Thanks for the link!

 

E.

 

 

Date: Fri, 29 Jan 2010 14:16:45 -0800 (PST)

From: emilio szabo <emilio_szabo at yahoo.it>

To: sca-cooks at lists.ansteorra.org

Subject: [Sca-cooks] coffee - the real reason for drinking it

 

http://thegentlemanadministrator.wordpress.com/2010/01/20/coffee-the-17th-century-viagra/

 

<< 

Coffee that both keeps us Sober, or can make us so;

And let our Wives that hereafter shall presume to

Petition against it, be confined to lie alone all Night,

and in the Day time drink nothing but Bonny Clabber.

FINIS.

(Notes on the transcription: The Mens Answer to the Womens Petition against Coffee (London 1674) Digital version: Janet Clarkson (Australia), Thomas Gloning (Germany), 12-11-2005 ? See Glossary and notes by Janet Clarkson.? (c) You may use this digital text for scholarly, private and non-profit purposes only)>>>

 

The link points to this site, where there are more coffee texts:

http://www.uni-giessen.de/gloning/ctc.htm

 

E.

 

 

Date: Sat, 30 Jan 2010 17:54:17 +1100

From: Zebee Johnstone <zebeej at gmail.com>

Subject: Re: [Lochac] coffee - the real reason for drinking it

To: "The Shambles: the SCA Lochac mailing list"

        <lochac at lochac.sca.org>

 

On Thu, Jan 28, 2010 at 2:55 PM, Zebee Johnstone <zebeej at gmail.com> wrote:

<<< 

http://thegentlemanadministrator.wordpress.com/2010/01/20/coffee-the-17th-century-viagra/

 

Where coffee drinkers indignantly rebut the idea that it makes them

lesser men but instead say it enables them to keep up with the

incredible demands upon them.... >>>

 

And for those who didn't get as far as the comments, here's what they

were replying to:

 

http://en.wikisource.org/wiki/Women%27s_Petition_against_Coffee

 

"For the continual flipping of this pitiful drink is enough to bewitch

Men of two and twenty, and tie up the Codpiece-points without a Charm.

It renders them that use it as Lean as Famine, as Rivvel'd as Envy, or

an old meager Hagg over-ridden by an Incubus. They come from it with

nothing moist but their snotty Noses, nothing stiffe but their Joints,

nor standing but their Ears: They pretend 'twill keep them Waking, but

we find by scurvy Experience, they sleep quietly enough after it. "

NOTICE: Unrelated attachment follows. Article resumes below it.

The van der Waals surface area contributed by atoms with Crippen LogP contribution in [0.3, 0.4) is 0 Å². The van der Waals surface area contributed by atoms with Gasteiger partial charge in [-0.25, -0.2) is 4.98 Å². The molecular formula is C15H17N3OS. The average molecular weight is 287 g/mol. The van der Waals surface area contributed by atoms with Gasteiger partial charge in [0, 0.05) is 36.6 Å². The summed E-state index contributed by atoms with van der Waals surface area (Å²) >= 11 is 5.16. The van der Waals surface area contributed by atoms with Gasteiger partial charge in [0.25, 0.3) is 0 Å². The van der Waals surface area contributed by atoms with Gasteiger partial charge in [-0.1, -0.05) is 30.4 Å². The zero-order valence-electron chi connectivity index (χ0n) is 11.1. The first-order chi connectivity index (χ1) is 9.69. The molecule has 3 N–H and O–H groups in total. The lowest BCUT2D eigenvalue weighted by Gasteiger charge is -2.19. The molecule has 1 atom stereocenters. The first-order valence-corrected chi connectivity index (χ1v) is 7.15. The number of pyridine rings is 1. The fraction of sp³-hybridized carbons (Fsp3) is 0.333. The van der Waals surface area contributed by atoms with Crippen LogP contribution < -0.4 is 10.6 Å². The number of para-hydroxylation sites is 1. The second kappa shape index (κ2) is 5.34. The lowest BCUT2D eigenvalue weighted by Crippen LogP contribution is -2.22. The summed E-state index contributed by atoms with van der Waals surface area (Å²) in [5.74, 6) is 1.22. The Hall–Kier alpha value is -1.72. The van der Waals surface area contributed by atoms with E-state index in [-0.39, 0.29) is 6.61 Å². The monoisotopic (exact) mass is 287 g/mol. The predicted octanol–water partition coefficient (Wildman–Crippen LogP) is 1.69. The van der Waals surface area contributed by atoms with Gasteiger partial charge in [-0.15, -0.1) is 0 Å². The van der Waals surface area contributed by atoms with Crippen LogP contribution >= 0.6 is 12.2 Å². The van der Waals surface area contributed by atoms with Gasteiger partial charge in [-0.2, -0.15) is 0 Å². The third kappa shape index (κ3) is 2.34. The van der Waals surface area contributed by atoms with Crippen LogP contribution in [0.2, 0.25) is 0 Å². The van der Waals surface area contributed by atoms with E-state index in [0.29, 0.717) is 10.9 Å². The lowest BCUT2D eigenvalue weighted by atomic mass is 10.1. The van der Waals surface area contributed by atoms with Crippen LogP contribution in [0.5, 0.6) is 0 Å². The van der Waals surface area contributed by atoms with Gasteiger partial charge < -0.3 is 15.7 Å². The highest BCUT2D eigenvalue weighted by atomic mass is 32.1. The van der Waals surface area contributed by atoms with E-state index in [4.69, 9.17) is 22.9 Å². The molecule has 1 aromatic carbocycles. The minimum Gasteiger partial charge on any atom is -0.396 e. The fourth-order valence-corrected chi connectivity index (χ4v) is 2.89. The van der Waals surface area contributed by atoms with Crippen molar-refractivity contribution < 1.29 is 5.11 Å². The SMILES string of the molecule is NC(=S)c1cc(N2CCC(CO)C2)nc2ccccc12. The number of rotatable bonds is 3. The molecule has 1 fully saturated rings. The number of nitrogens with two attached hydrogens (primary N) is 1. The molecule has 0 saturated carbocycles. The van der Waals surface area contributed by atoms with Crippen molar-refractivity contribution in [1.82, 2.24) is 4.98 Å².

It's pity that the empirical testing mindset of the enlightenment is

out of period, else endless fun could be had at camping events testing

the conflicting claims...

 

Silfren

 

 

Date: Sat, 30 Jan 2010 21:09:33 -0500

From: "Daniel & Elizabeth Phelps" <dephelps at embarqmail.com>

To: "Cooks within the SCA" <sca-cooks at lists.ansteorra.org>

Subject: Re: [Sca-cooks] Questions on coffee

 

Was written:

<<< The first known appearance of the tale of Kaldi is in De Saluberrima potione

Cahue nuncupata Discurscus (1671) and, to my knowledge, does not have an

Islamic source.  This suggests that the tale is a fabrication, a fantasy, of

the author, Antoine Faustus Nairon.  The story is definitely considered

apochryphal. >>>

 

Odd question does anyone know if coffee mentioned in "The 1001 Nights"? I

understand that they date from period.  I've a couple of the translations,

Burton's is the most extensive, but have not waded through them.

 

Daniel

 

 

Date: Sat, 30 Jan 2010 21:23:46 -0500

From: Johnna Holloway <johnnae at mac.com>

To: Cooks within the SCA <sca-cooks at lists.ansteorra.org>

Subject: Re: [Sca-cooks] Questions on coffee

 

On Jan 30, 2010, at 9:09 PM, Daniel & Elizabeth Phelps wrote:

<<< Odd question does anyone know if coffee mentioned in "The 1001  

Nights"? I understand that they date from period.  I've a couple of  

the translations, Burton's is the most extensive, but have not waded  

through them.

 

Daniel >>>

 

Ok, insert 1001 Nights in the title field.

Insert coffee in the search in Google Books.

 

And out pops the 2006 1001 Nights which offers this snippet:

 

Then Abu Sir left him, and going back to the captain, supped and enjoyed himself

and drank coffee with him, after which he returned to Abu Kir and found

 

and a 2009 version which offers this snippet:

coffee, and after drinking he arose and a party of black slaves came  

forward and clad him in the ...

 

Johnnae

 

 

Date: Sat, 30 Jan 2010 21:39:06 -0600

From: "Terry Decker" <t.d.decker at att.net>

To: "Cooks within the SCA" <sca-cooks at lists.ansteorra.org>

Subject: Re: [Sca-cooks] Questions on coffee

 

<<< Odd question does anyone know if coffee mentioned in "The 1001 Nights"?  I

understand that they date from period.  I've a couple of the translations,

Burton's is the most extensive, but have not waded through them.

 

Daniel >>>

 

I don't recall any references to coffee in the versions I've read, but that

has been some time.

 

The Thousand Nights and a Night are an accretion of stories that were first

compiled in book form around the 10th Century.  The earliest manuscripts

that are available are 14th-15th Century, so we can't tell if coffee

appeared in the work prior to this time.  There are differing versions of

the tales, having the same core of stories, but different peripheral

stories. There is also debate as to how much editing and revision have

been done in the early modern period.  This means that references to coffee

in the stories may be modern rather than pre-1600 artifacts.

 

I am told that the Husain Haddawy translation from a modern Arabic

translation of the Medieval manuscript (Leiden text) in the Bibliotheque

Nationale is the closest to the original and would probably be the best

manuscript to search for references to coffee.  Haddawy has also translated

a collection of stories not found in the Leiden manuscript.

 

Bear

 

<the end>